Liger Movie Review: A Crossbreed Of Amateur And Embarrassing

Director Puri Jagannath wants to tell us the classic underdog sports story through Liger, but he never cares to pause and make us feel
Liger Movie Review: A Crossbreed Of Amateur And Embarrassing

Director: Puri Jagannadh

Writers: Puri Jagannadh (Telugu dialogue), Prashant Pandey (Hindi dialogue), AR Sreedhar (co-writer)

I'm unable to decide whether to begin this review with how amateur Liger is or how embarrassing it is. Tanya (Ananya Pandey) is nearly groped by Liger (Vijay Devarakonda) in a cafe. She goes to his Jeet Kune Do center to confront him, along with her friends. He happens to be fighting some of his fellow students at the time, and seeing him fight, she falls in love. Remember how she was almost groped? She doesn't.

This is the basis for Liger's drama. Liger loves Tanya while his mother Balamani (Ramya Krishna) wants him to focus on winning the national championship and believes that women are a distraction to her son. Tanya also happens to be the sister of Vish, Liger's biggest rival in the field of martial arts.

Puri Jagannath's Liger is a masterclass in how to get nothing right. The love story is set up on such shaky grounds that you never care for it. Not only do the leads have no chemistry, but worse they feel like siblings. The film assumes the protagonist automatically has our empathy because he is differently-abled. And worse, the movie constantly mocks him in the crudest of ways, thinking the physical punches he throws are enough punishment for those who mock him.

Jagannath wants to tell us the classic underdog sports story, but he never cares to pause and make us feel. He runs and runs through the screenplay beats, to the point of the film feeling like nonsense. We never care for Liger, whose father was apparently a big boxer himself. We never feel the dynamic between Liger and his coach (Ronit Roy), who is reduced to speaking cliches. Liger never learns any martial arts because he is seemingly perfect at every martial art even before training. Then there is a thread about patriotism and flying the Indian flag high, which becomes a plot point for the last half hour. My favourite part about the film is probably one of the worst screenplay threads I've ever seen — the one involving Mike Tyson playing a version of himself called Mark Anderson. Liger worships Mark, and in the end, has to fight his idol to rescue Tanya. That sounds like a great masala premise, but whatever Jagannadh and Devarakonda do with this story,  wouldn't get past student-level short film competitions.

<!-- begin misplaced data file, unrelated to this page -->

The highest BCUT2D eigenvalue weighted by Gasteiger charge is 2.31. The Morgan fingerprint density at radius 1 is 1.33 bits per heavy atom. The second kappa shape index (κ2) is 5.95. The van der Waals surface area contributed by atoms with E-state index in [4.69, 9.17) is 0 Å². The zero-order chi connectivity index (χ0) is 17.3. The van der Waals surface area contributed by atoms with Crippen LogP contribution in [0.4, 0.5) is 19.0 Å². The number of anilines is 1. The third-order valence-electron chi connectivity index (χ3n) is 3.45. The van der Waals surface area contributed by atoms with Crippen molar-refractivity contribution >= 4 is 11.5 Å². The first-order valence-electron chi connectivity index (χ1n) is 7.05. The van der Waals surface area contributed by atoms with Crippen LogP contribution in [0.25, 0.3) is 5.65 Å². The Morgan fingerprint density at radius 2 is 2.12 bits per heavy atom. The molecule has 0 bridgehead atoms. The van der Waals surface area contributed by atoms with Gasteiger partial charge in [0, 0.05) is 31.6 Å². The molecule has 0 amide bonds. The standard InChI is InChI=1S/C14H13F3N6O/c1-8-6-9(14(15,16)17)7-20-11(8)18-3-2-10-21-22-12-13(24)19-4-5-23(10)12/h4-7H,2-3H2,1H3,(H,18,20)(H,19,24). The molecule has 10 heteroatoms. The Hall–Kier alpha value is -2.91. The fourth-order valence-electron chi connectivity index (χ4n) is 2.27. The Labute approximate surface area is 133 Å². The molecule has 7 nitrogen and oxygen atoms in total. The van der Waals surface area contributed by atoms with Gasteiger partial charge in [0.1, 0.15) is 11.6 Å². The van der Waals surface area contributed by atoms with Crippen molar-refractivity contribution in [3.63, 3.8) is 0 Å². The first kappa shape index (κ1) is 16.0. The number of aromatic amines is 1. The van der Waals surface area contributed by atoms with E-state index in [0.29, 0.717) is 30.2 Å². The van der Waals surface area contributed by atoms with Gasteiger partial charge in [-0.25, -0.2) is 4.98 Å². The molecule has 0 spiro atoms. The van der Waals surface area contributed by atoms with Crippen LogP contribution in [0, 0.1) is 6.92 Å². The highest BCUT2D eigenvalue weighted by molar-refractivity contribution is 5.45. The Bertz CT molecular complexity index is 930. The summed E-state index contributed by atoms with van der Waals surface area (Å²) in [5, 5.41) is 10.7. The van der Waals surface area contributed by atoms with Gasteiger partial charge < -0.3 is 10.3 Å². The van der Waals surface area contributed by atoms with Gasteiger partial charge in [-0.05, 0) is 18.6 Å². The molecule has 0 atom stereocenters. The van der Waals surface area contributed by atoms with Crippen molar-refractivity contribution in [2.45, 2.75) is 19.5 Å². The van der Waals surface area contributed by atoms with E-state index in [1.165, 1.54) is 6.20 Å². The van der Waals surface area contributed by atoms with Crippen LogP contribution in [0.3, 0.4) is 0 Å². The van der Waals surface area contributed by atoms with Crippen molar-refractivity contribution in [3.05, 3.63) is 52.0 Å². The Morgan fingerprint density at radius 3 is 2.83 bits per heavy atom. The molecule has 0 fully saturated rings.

If this review is feeling disjointed and and stream-of-consciousness-heavy, that's because Liger itself feels like that. It's pedestrian on so many levels that I am not sure how to analyse the badness of it all. I'm not sure if I've processed how truly amateur it is. Liger's stammer is inconsistent, and so is the plot. I am wondering if this is the first cut of the footage that was released instead of the actual film. 

Jagannadh has been down in the dumps for a while now, but he is still known for Pokiri (2006), which had the greatest climax portions in the history of Telugu cinema. And Liger has no climax. I'm not exaggerating. When the titles rolled, some in the audience yelled back at the projector room and most of us were left confused. Is that it? Hell, if the man just remade Amma Naana O Tamil Ammayi (2003), which had boxing as its central theme, the film still would have worked wonders. But what we get are the worst of Jagannadh's touches — the sexism, the cynicism, abrupt editing patterns, weak heroines, dialogues that make you wince — you name it. 

Vijay Devarakonda's catapult to stardom coincided with Telugu cinema's rise within the nation. He is supposed to be the perfect crossbreed of new-age Telugu cinema that combines old-world masala with modern presentation. But Liger proves all the ways in which Telugu films can mess up masala and Vijay Devarakonda becomes the poster boy for the old world's lack of awareness and the modern cinema's lack of rootedness.

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